What if you could improve the health of Michigan's people and its economy at the same time? With the right partners around the table, the possibilities for a healthier, wealthier Michigan are just a few innovations away.
This month, Central Michigan University's College of Business Administration and College of Medicine announced a public-private partnership with Michigan-based BlueWater Angels Investment Network. The new Michigan Healthcare Innovation partnership will emphasize entrepreneurship in medicine by fostering educational collaboration and creating new small businesses and jobs within the state.
"Health care is one of the most rapidly growing areas of the economy," Ken Kousky, executive director of BlueWater Angels, said.
"Health and life sciences make up about one-fifth of the current economy and are changing more rapidly than almost any other sector. We want Michigan to be at the forefront of that growth."
Kousky met with Dr. George Kikano, dean of the CMU College of Medicine; Dr. Sethu Reddy, chair of medical disciplines at CMED; Charles Crespy, dean of the CMU College of Business Administration; and Bruce Marble, executive director of the CMU Isabella Bank Institute for Entrepreneurship, to build the three-way agreement.
"We're opening the door for collaborations that have never happened before." — Charles Crespy, dean of CMU's College of Business Administration
At its heart, the partnership is about building bridges and increasing collaboration among students in the two colleges. By engaging business experts and leaders, the students can extend their networks and deepen their understanding of trends and challenges facing entrepreneurs.
"Successful entrepreneurship brings together partners with different kinds of expertise in a way that doesn't always happen in higher education. We're opening the door for collaborations that have never happened before," Crespy said.
Plans include hosting regional health care forums; school networking events; and a series of workshops with local and national leaders in health care, innovation and entrepreneurship. Business students will learn and understand significant issues and challenges in health and medicine, while medical students will build basic business skills and go behind the scenes of starting and running a business, Marble said.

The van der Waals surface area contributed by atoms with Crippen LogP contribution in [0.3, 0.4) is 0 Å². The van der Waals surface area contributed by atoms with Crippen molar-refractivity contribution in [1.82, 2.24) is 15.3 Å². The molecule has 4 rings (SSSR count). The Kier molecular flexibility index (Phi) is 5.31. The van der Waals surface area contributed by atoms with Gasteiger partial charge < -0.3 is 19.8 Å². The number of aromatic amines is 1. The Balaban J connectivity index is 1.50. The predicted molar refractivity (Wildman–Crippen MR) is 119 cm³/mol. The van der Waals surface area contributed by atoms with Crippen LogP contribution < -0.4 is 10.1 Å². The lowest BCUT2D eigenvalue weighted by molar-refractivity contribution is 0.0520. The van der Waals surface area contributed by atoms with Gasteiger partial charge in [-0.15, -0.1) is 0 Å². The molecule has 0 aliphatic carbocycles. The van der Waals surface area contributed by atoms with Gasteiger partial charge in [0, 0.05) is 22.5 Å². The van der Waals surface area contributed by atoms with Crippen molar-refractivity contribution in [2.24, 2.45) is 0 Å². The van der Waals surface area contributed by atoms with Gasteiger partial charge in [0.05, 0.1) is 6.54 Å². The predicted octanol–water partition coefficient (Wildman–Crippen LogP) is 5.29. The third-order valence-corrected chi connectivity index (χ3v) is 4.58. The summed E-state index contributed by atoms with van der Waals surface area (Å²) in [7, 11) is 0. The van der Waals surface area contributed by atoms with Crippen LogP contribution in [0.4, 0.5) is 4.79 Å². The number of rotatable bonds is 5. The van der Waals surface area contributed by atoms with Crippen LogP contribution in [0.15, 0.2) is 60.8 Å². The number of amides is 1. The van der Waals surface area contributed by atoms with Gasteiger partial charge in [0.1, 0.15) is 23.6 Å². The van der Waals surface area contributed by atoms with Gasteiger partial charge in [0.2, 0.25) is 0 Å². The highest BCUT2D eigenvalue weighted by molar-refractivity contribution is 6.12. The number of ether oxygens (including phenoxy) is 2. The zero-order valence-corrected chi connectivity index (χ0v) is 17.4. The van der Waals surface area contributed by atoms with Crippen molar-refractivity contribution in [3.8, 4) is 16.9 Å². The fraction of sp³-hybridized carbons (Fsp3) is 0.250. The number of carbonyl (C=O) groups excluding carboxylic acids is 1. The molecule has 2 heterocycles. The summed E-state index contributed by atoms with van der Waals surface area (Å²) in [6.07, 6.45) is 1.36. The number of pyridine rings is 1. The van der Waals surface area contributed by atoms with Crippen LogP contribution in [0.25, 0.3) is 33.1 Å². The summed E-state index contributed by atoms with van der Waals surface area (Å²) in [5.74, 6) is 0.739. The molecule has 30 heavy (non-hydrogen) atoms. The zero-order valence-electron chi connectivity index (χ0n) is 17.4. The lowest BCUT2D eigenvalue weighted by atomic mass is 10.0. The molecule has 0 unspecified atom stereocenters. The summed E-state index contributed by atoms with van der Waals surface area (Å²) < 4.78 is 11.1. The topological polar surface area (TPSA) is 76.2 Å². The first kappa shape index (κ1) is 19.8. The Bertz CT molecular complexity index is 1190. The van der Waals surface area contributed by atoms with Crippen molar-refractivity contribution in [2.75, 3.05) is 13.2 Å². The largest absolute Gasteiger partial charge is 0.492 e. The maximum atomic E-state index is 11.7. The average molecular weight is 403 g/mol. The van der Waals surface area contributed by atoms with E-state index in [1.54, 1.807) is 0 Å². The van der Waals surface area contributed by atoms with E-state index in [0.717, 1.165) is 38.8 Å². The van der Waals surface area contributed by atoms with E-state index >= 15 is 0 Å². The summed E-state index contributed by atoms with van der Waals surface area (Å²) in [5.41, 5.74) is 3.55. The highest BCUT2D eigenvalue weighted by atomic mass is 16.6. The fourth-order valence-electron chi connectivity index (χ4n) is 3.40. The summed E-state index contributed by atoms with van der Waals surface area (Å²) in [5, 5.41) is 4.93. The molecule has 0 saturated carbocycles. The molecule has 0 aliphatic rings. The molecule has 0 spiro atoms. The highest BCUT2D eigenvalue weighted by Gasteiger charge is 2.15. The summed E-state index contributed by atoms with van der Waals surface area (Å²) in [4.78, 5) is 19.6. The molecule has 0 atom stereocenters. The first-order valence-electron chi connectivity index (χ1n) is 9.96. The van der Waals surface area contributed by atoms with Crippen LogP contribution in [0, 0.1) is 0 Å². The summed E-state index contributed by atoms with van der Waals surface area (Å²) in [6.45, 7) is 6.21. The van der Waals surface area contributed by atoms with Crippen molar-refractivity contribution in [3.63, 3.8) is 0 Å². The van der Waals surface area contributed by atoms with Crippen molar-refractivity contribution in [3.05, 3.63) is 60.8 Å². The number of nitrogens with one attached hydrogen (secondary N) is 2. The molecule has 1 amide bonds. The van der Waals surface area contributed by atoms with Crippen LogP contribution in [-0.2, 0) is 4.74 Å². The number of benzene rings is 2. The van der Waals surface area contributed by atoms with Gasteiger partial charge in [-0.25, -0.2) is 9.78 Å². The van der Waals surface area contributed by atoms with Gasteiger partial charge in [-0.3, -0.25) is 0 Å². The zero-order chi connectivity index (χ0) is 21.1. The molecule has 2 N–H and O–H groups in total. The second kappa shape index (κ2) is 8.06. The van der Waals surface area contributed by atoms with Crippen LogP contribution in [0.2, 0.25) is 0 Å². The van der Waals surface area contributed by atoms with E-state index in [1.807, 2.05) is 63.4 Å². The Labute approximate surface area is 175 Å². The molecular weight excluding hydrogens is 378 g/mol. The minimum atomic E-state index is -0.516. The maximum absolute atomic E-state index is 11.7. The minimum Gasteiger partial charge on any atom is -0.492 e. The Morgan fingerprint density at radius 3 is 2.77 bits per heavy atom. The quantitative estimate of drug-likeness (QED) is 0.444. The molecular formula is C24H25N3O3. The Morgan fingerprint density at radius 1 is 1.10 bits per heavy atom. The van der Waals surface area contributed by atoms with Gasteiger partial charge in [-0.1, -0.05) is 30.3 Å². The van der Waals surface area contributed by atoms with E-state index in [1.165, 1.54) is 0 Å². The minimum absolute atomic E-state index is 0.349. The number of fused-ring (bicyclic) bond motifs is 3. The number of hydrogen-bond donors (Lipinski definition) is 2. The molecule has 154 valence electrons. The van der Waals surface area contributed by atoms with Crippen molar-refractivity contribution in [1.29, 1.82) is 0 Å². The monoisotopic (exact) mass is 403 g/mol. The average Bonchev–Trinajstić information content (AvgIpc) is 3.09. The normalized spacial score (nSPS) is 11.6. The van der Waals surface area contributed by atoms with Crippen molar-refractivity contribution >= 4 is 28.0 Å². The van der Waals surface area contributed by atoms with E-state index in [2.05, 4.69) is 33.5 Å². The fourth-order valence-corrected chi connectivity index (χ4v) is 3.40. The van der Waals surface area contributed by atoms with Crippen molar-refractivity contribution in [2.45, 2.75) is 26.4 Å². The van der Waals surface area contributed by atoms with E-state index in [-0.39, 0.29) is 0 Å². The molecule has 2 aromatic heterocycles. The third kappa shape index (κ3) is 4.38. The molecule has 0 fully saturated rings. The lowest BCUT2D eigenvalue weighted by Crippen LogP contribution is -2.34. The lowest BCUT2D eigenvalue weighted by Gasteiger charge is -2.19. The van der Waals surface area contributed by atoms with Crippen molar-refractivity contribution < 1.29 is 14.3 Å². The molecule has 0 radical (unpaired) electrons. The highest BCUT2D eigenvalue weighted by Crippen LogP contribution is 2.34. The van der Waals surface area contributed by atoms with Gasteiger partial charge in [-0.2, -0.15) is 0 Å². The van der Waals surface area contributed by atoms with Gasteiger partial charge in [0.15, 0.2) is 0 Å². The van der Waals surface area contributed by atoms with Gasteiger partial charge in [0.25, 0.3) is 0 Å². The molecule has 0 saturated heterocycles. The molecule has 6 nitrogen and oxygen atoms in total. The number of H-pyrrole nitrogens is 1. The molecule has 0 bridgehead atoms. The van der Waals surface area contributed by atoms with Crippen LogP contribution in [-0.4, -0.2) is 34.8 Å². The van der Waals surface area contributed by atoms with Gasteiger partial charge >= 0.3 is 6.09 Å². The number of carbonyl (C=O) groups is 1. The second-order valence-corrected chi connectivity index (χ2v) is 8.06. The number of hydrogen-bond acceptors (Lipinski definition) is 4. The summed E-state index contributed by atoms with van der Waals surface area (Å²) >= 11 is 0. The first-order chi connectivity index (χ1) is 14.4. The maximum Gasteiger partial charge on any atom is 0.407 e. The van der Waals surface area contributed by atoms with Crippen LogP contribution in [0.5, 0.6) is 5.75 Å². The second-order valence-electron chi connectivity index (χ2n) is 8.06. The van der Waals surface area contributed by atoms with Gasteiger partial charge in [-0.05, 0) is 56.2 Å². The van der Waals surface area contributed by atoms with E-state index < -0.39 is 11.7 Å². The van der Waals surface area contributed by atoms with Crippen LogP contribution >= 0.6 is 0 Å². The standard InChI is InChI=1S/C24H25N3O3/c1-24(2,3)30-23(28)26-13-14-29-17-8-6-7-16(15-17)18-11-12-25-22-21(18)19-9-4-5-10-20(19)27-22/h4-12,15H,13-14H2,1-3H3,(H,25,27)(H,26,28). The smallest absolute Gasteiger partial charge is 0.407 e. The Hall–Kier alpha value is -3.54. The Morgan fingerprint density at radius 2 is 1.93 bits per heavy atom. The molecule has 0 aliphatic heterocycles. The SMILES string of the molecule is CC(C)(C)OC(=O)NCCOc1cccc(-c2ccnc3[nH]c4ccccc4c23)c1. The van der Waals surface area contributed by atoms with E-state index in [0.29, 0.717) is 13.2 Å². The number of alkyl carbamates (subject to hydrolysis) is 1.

Reddy said plans for the future include a certificate program in business for medical students that may eventually lead to a dual doctor of medicine and master of business administration degree.
Improving patient outcomes
The ultimate goal: a healthier Michigan.
"Innovation in health care has driven many of the transformational changes we've witnessed over the past few decades, including advances in diagnostics, new medications and minimally invasive procedures. This is about fostering innovation in a field that can make a huge difference," Kikano said.
In the spirit of CMU's mission to give back to the community, many medical students are interested in ways they can use their talents to improve the lives of their patients beyond their clinical practice.
Ken Kousky meets with medical students planning to enter the New Venture Competition.
Reddy noted that several medical students have already submitted ideas to CBA's student startup New Venture Competition. In 2018 first-year medical student Tony Sassine won a $1,000 prize for a virtual patient experience company. In 2016, medical students Nicholas Cozzi and Craig Thomas won the competition's $30,000 Best Overall Venture prize for ShareCase, an interactive web-based tool for medical students.
Cozzi, who had earned an MBA before entering medical school, said participating in the competition gave him access to business development concepts he hadn't learned in school.
"The NVC provided insight into the art of pitching to a skeptical audience on your product, the customer discovery process, and identifying who and what roles are needed on your team. It is my dream that the College of Medicine is represented every year in some capacity," Cozzi said.
A healthier Michigan economy
In addition to providing higher quality health care, these young medical entrepreneurs may be able to provide another valuable commodity: jobs. Small businesses employ nearly half of all workers in the state.
"We're working with startups that want to begin in Michigan and stay in Michigan. Our investors want to see our state thrive," Kousky said.
With tremendous growth in health care employment projected over the next five years, there's reason to be optimistic.
Since the startup companies that begin in the New Venture Competition usually continue to operate in Michigan, the state stands to benefit greatly from the work of these entrepreneurial students.